Scandalous: Germany’s ‘Cum-Ex’ trading scheme

Digital tax compliance challenges

7th October 2021

It’s considered one of the biggest trading scheme tax fraud examples of most recent times, costing German authorities millions of euros in lost dividend tax revenue. The so-called ‘Cum-Ex’ scandal – also widely referred to as the German dividend tax scandal or the ‘Cum-Ex files’ – has sent shockwaves throughout Europe. Implicating financial institutions and investment bankers, this complex web of tax evasion and fraud serves as yet another stark reminder for recruitment companies placing contractors abroad that they must remain tax compliant and not get caught up in any kind of tax evasion or money laundering.

So how exactly did the scheme and ‘cum-ex’ transactions work?

Cum-ex trading scheme

Also known as ‘dividend stripping’, these fraudulent deals took place prior to 2012 and came to light much later with the perpetrators exploiting a loophole in the German tax system, which allowed more than one party to claim back the capital gains tax – which had only been paid once – on dividend payments. The ‘cum’ and the ‘ex’ refers to the ‘with’ and ‘without’ dividend rights as banks and stockbrokers trading shares in such a way wanted to hide the identity of owners while creating massive profits for everyone concerned.

Up to 100 banks and financial institutions were allegedly embroiled in the scandal, with German tax authorities estimating that these ‘cum-ex’ trading deals, which took place between 2001 and 2011, cheated the government out of an estimated €12bn in tax revenue, an astonishing figure by anyone’s standards. Even the part played by accountancy and law firms, who were involved in creating the tax models used, has been scrutinised. Although this type of trading was blocked back in 2012, the aftershocks are still felt today as authorities continue to examine trades to unearth tax evasion.

In one of the most high-profile cases in the ongoing court cases to bring those accused of carrying out illegal cum-ex transactions to justice, four ex bankers of Hamburg-based MM Warburg, the German independent private bank which dates back to 1798, were charged for their part in the scheme which robbed the German tax authorities of €157m in lost tax income. Among those indicted was the former managing director of Warburg Invest, the investment arm of the company, who appeared in a Bonn court in September 2021. One of his colleagues was previously sentenced to five and a half years in prison.

The collateral damage from the dividend tax ‘cum-ex’ scandal, which Germany’s top criminal court referred to as a “blatant money grab”, has also been felt outside the country. Two former London bankers, Martin Shields and Nicholas Diable, both employees of HypoVereinsbank, Germany’s fifth largest financial institution, were found guilty of tax evasion back in 2020 with both men receiving suspended jail sentences after cooperating with German prosecutors. Shields was ordered to pay back €14m he made, with the court referring to these illicit ‘cum-ex’ dividend schemes as ‘organised crime’.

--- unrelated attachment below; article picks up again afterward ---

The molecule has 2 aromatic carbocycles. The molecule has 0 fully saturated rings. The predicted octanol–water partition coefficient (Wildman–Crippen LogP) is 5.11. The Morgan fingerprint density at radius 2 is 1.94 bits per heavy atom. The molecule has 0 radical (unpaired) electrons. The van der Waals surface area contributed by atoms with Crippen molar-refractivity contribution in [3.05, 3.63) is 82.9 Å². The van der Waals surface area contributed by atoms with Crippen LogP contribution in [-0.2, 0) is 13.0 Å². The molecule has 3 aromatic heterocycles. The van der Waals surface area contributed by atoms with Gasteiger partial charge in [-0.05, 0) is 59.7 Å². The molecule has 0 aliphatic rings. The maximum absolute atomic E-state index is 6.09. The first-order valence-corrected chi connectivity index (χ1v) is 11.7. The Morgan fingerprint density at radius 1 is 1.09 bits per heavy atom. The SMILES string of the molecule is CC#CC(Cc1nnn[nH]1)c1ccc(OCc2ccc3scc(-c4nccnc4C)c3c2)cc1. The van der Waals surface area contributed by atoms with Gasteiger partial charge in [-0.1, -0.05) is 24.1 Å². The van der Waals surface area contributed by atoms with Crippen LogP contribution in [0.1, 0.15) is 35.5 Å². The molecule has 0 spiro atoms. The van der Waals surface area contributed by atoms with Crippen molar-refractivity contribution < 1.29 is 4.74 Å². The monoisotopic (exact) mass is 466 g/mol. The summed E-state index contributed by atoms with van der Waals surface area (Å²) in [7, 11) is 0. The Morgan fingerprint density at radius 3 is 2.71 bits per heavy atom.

‘Cum-Ex’ trading scheme arrests and prosecutions

As recently as September 2021, the Frankfurt office of respected global law firm Freshfields Bruckhaus Deringer was searched by German authorities and is cooperating with the Cologne public prosecutor’s office as two former German partners of the firm were allegedly involved in the scandal. The firm has already made significant payments, including a civil law claim, in respect to its involvement with the now defunct German subsidiary of Canada’s Maple Bank. Konrad Rohde, former co-managing partner of another multinational law firm, DLA Piper Germany, stepped down from his role in 2019.

There have been other casualties of the scandal, which has completely shaken up the country’s financial sector. Another German banking behemoth and Germany’s second biggest lender, the Frankfurt headquartered Commerzbank, hit the headlines earlier in 2021 when Andreas Schmitz, who was in line to become the company’s chairman, resigned from his post. Alongside others, Schmitz has been under investigation since 2016 for purported activity that took place in 2011. HSBC Deutschland is another top bank to be investigated although it denies any involvement in the scheme while 80 former and current employees are under investigation at fellow banking giant Deutsche Bank.
Another key protagonist, the German leading tax lawyer Hanno Berger who was living in Switzerland, was arrested in July 2021 following an extradition demand by German authorities. Berger and his Frankfurt based law firm were implicated in post-war Germany’s biggest tax fraud scandal for his participation in transactions worth €278m. His legal team can appeal the extradition request, which was approved by the Swiss Federal Office of Justice, which reached its decision on 20th August. Following an international arrest warrant in early 2021 by German authorities, Interpol added New Zealander Paul Mora (Shields’s former boss) to its list of most wanted criminals.

As the ‘Cum-Ex’ dividend payments trading scandal in Germany has shown, the institutions, banks, their advisers and individuals involved in the facilitation of tax evasion and tax fraud to profit illegally from illicit schemes, will be targeted, pursued and prosecuted by government authorities. In this case it was claims for the return of withholding tax filed by multiple parties, but any form of fraud and wrongdoing that involves not paying the appropriate amount of tax will lead to internal investigations and prosecutions.

Recruitment companies must make sure that they remain tax complaint, especially in matters to do with their contractor workforce. If you’re looking for compliance advice covering over 70 countries, our 6CATS International experts can help.

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